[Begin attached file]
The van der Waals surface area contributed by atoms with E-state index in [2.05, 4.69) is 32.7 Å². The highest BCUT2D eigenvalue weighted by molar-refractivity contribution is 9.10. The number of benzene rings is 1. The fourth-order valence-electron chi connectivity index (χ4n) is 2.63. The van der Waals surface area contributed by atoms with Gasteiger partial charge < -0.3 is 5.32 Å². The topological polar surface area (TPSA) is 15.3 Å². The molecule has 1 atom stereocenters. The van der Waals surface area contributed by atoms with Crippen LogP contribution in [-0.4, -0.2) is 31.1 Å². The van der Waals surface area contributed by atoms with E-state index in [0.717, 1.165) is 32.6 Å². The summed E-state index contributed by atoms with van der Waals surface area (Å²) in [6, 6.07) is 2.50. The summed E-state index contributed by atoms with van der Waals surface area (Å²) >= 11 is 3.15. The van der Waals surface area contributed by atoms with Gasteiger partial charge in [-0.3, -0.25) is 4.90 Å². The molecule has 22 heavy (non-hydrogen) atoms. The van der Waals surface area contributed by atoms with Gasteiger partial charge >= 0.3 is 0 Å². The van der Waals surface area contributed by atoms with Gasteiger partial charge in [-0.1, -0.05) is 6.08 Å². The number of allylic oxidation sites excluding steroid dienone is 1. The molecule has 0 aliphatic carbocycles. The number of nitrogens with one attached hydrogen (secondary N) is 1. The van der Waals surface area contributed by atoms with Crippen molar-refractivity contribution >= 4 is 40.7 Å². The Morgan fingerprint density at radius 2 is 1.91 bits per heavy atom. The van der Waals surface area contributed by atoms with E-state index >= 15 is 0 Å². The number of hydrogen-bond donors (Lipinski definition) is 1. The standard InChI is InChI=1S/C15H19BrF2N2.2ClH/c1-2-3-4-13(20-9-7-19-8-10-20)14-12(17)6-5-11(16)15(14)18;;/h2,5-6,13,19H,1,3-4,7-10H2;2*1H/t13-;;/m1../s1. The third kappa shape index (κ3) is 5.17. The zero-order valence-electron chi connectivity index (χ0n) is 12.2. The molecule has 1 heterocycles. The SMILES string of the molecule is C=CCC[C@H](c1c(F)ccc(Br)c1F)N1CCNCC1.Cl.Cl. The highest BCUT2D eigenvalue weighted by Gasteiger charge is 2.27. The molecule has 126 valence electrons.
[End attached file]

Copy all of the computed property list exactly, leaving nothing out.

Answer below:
The van der Waals surface area contributed by atoms with E-state index in [2.05, 4.69) is 32.7 Å². The highest BCUT2D eigenvalue weighted by molar-refractivity contribution is 9.10. The number of benzene rings is 1. The fourth-order valence-electron chi connectivity index (χ4n) is 2.63. The van der Waals surface area contributed by atoms with Gasteiger partial charge < -0.3 is 5.32 Å². The topological polar surface area (TPSA) is 15.3 Å². The molecule has 1 atom stereocenters. The van der Waals surface area contributed by atoms with Crippen LogP contribution in [-0.4, -0.2) is 31.1 Å². The van der Waals surface area contributed by atoms with E-state index in [0.717, 1.165) is 32.6 Å². The summed E-state index contributed by atoms with van der Waals surface area (Å²) in [6, 6.07) is 2.50. The summed E-state index contributed by atoms with van der Waals surface area (Å²) >= 11 is 3.15. The van der Waals surface area contributed by atoms with Gasteiger partial charge in [-0.3, -0.25) is 4.90 Å². The molecule has 22 heavy (non-hydrogen) atoms. The van der Waals surface area contributed by atoms with Gasteiger partial charge >= 0.3 is 0 Å². The van der Waals surface area contributed by atoms with Gasteiger partial charge in [-0.1, -0.05) is 6.08 Å². The number of allylic oxidation sites excluding steroid dienone is 1. The molecule has 0 aliphatic carbocycles. The number of nitrogens with one attached hydrogen (secondary N) is 1. The van der Waals surface area contributed by atoms with Crippen molar-refractivity contribution >= 4 is 40.7 Å². The Morgan fingerprint density at radius 2 is 1.91 bits per heavy atom. The van der Waals surface area contributed by atoms with E-state index >= 15 is 0 Å². The number of hydrogen-bond donors (Lipinski definition) is 1. The standard InChI is InChI=1S/C15H19BrF2N2.2ClH/c1-2-3-4-13(20-9-7-19-8-10-20)14-12(17)6-5-11(16)15(14)18;;/h2,5-6,13,19H,1,3-4,7-10H2;2*1H/t13-;;/m1../s1. The third kappa shape index (κ3) is 5.17. The zero-order valence-electron chi connectivity index (χ0n) is 12.2. The molecule has 1 heterocycles. The SMILES string of the molecule is C=CCC[C@H](c1c(F)ccc(Br)c1F)N1CCNCC1.Cl.Cl. The highest BCUT2D eigenvalue weighted by Gasteiger charge is 2.27. The molecule has 126 valence electrons.